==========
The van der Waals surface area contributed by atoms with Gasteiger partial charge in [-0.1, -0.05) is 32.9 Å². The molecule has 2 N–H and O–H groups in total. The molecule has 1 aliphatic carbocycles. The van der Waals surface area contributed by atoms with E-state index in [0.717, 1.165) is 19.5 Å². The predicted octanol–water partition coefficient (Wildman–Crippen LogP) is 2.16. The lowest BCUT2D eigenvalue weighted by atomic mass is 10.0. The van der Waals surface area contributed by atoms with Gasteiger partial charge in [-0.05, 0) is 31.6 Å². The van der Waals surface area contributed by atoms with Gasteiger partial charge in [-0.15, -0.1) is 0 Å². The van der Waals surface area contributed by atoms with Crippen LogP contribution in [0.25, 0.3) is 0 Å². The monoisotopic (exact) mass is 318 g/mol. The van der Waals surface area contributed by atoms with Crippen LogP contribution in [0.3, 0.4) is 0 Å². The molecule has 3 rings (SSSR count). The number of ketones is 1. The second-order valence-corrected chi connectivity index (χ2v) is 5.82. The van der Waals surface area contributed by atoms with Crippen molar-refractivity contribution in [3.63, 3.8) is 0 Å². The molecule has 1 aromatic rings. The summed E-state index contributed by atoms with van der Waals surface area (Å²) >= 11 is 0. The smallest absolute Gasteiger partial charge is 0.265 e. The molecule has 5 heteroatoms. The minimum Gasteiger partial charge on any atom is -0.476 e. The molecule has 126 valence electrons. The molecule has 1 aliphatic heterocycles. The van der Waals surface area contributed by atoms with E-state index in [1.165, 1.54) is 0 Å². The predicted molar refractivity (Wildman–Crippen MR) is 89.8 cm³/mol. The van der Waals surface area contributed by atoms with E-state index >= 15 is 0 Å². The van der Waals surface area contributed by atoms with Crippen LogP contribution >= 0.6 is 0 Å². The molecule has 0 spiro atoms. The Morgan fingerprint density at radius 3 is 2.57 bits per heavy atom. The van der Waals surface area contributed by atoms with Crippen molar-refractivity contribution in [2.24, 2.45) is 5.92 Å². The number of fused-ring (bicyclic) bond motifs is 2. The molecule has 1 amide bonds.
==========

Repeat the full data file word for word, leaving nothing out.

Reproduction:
The van der Waals surface area contributed by atoms with Gasteiger partial charge in [-0.1, -0.05) is 32.9 Å². The molecule has 2 N–H and O–H groups in total. The molecule has 1 aliphatic carbocycles. The van der Waals surface area contributed by atoms with E-state index in [0.717, 1.165) is 19.5 Å². The predicted octanol–water partition coefficient (Wildman–Crippen LogP) is 2.16. The lowest BCUT2D eigenvalue weighted by atomic mass is 10.0. The van der Waals surface area contributed by atoms with Gasteiger partial charge in [-0.05, 0) is 31.6 Å². The van der Waals surface area contributed by atoms with Gasteiger partial charge in [-0.15, -0.1) is 0 Å². The van der Waals surface area contributed by atoms with Crippen LogP contribution in [0.25, 0.3) is 0 Å². The monoisotopic (exact) mass is 318 g/mol. The van der Waals surface area contributed by atoms with Crippen LogP contribution in [0.3, 0.4) is 0 Å². The molecule has 3 rings (SSSR count). The number of ketones is 1. The second-order valence-corrected chi connectivity index (χ2v) is 5.82. The van der Waals surface area contributed by atoms with Crippen molar-refractivity contribution in [3.63, 3.8) is 0 Å². The molecule has 1 aromatic rings. The summed E-state index contributed by atoms with van der Waals surface area (Å²) >= 11 is 0. The smallest absolute Gasteiger partial charge is 0.265 e. The molecule has 5 heteroatoms. The minimum Gasteiger partial charge on any atom is -0.476 e. The molecule has 126 valence electrons. The molecule has 1 aliphatic heterocycles. The van der Waals surface area contributed by atoms with E-state index in [1.165, 1.54) is 0 Å². The predicted molar refractivity (Wildman–Crippen MR) is 89.8 cm³/mol. The van der Waals surface area contributed by atoms with E-state index >= 15 is 0 Å². The van der Waals surface area contributed by atoms with Crippen LogP contribution >= 0.6 is 0 Å². The molecule has 0 spiro atoms. The Morgan fingerprint density at radius 3 is 2.57 bits per heavy atom. The van der Waals surface area contributed by atoms with Crippen molar-refractivity contribution in [2.24, 2.45) is 5.92 Å². The number of fused-ring (bicyclic) bond motifs is 2. The molecule has 1 amide bonds.